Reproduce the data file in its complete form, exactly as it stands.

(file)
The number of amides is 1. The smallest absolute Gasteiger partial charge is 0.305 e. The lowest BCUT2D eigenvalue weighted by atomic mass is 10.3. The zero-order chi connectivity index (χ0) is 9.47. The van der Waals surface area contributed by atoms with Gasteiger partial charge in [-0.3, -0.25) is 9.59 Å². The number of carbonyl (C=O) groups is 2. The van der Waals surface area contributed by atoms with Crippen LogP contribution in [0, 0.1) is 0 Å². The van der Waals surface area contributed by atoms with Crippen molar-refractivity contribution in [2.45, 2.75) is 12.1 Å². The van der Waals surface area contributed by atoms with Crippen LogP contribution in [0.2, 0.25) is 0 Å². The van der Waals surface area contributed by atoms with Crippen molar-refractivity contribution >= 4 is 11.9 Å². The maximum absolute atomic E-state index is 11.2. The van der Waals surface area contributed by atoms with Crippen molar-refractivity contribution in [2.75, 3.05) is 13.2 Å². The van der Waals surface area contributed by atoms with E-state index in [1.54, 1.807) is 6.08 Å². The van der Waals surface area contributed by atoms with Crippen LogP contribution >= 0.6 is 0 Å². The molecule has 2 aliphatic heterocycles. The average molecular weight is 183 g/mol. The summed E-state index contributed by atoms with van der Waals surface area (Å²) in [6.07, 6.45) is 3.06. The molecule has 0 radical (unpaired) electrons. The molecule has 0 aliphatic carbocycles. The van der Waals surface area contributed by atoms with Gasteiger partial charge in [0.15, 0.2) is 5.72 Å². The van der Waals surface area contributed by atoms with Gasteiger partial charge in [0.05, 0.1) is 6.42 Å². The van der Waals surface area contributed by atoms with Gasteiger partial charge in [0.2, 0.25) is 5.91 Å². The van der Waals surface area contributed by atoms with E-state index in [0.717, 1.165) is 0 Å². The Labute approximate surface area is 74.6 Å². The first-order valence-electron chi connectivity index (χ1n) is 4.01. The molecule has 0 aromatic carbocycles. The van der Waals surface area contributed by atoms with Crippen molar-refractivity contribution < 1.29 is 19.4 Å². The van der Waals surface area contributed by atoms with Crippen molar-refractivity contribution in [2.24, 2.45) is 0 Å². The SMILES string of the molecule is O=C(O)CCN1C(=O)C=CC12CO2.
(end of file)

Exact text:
The number of amides is 1. The smallest absolute Gasteiger partial charge is 0.305 e. The lowest BCUT2D eigenvalue weighted by atomic mass is 10.3. The zero-order chi connectivity index (χ0) is 9.47. The van der Waals surface area contributed by atoms with Gasteiger partial charge in [-0.3, -0.25) is 9.59 Å². The number of carbonyl (C=O) groups is 2. The van der Waals surface area contributed by atoms with Crippen LogP contribution in [0, 0.1) is 0 Å². The van der Waals surface area contributed by atoms with Crippen molar-refractivity contribution in [2.45, 2.75) is 12.1 Å². The van der Waals surface area contributed by atoms with Crippen LogP contribution in [0.2, 0.25) is 0 Å². The van der Waals surface area contributed by atoms with Crippen molar-refractivity contribution >= 4 is 11.9 Å². The maximum absolute atomic E-state index is 11.2. The van der Waals surface area contributed by atoms with Crippen molar-refractivity contribution in [2.75, 3.05) is 13.2 Å². The van der Waals surface area contributed by atoms with E-state index in [1.54, 1.807) is 6.08 Å². The van der Waals surface area contributed by atoms with Crippen LogP contribution >= 0.6 is 0 Å². The molecule has 2 aliphatic heterocycles. The average molecular weight is 183 g/mol. The summed E-state index contributed by atoms with van der Waals surface area (Å²) in [6.07, 6.45) is 3.06. The molecule has 0 radical (unpaired) electrons. The molecule has 0 aliphatic carbocycles. The van der Waals surface area contributed by atoms with Gasteiger partial charge in [0.15, 0.2) is 5.72 Å². The van der Waals surface area contributed by atoms with Gasteiger partial charge in [0.05, 0.1) is 6.42 Å². The van der Waals surface area contributed by atoms with Gasteiger partial charge in [0.2, 0.25) is 5.91 Å². The van der Waals surface area contributed by atoms with E-state index in [0.717, 1.165) is 0 Å². The Labute approximate surface area is 74.6 Å². The first-order valence-electron chi connectivity index (χ1n) is 4.01. The molecule has 0 aromatic carbocycles. The van der Waals surface area contributed by atoms with Crippen molar-refractivity contribution < 1.29 is 19.4 Å². The van der Waals surface area contributed by atoms with Crippen molar-refractivity contribution in [2.24, 2.45) is 0 Å². The SMILES string of the molecule is O=C(O)CCN1C(=O)C=CC12CO2.